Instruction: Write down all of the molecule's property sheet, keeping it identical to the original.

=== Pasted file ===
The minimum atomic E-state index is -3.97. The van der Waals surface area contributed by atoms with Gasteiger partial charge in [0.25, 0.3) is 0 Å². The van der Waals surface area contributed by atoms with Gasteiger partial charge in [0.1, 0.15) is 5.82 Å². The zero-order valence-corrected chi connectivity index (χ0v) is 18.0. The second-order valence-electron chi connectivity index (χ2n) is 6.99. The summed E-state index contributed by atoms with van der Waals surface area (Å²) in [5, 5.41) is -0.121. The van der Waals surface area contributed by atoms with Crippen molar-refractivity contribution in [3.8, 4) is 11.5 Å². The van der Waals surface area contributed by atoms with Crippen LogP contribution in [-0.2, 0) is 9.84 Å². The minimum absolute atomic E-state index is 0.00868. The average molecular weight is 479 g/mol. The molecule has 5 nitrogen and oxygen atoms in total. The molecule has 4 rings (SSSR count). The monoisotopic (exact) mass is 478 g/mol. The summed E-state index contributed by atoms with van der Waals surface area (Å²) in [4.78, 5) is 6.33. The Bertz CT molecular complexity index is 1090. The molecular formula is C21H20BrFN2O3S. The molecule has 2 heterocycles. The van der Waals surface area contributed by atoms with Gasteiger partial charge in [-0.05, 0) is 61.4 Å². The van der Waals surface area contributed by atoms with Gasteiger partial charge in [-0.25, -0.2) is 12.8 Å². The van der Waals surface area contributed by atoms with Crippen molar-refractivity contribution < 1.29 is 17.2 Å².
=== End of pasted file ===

The minimum atomic E-state index is -3.97. The van der Waals surface area contributed by atoms with Gasteiger partial charge in [0.25, 0.3) is 0 Å². The van der Waals surface area contributed by atoms with Gasteiger partial charge in [0.1, 0.15) is 5.82 Å². The zero-order valence-corrected chi connectivity index (χ0v) is 18.0. The second-order valence-electron chi connectivity index (χ2n) is 6.99. The summed E-state index contributed by atoms with van der Waals surface area (Å²) in [5, 5.41) is -0.121. The van der Waals surface area contributed by atoms with Crippen molar-refractivity contribution in [3.8, 4) is 11.5 Å². The van der Waals surface area contributed by atoms with Crippen LogP contribution in [-0.2, 0) is 9.84 Å². The minimum absolute atomic E-state index is 0.00868. The average molecular weight is 479 g/mol. The molecule has 5 nitrogen and oxygen atoms in total. The molecule has 4 rings (SSSR count). The monoisotopic (exact) mass is 478 g/mol. The summed E-state index contributed by atoms with van der Waals surface area (Å²) in [4.78, 5) is 6.33. The Bertz CT molecular complexity index is 1090. The molecular formula is C21H20BrFN2O3S. The molecule has 2 heterocycles. The van der Waals surface area contributed by atoms with Gasteiger partial charge in [-0.05, 0) is 61.4 Å². The van der Waals surface area contributed by atoms with Gasteiger partial charge in [-0.25, -0.2) is 12.8 Å². The van der Waals surface area contributed by atoms with Crippen molar-refractivity contribution < 1.29 is 17.2 Å².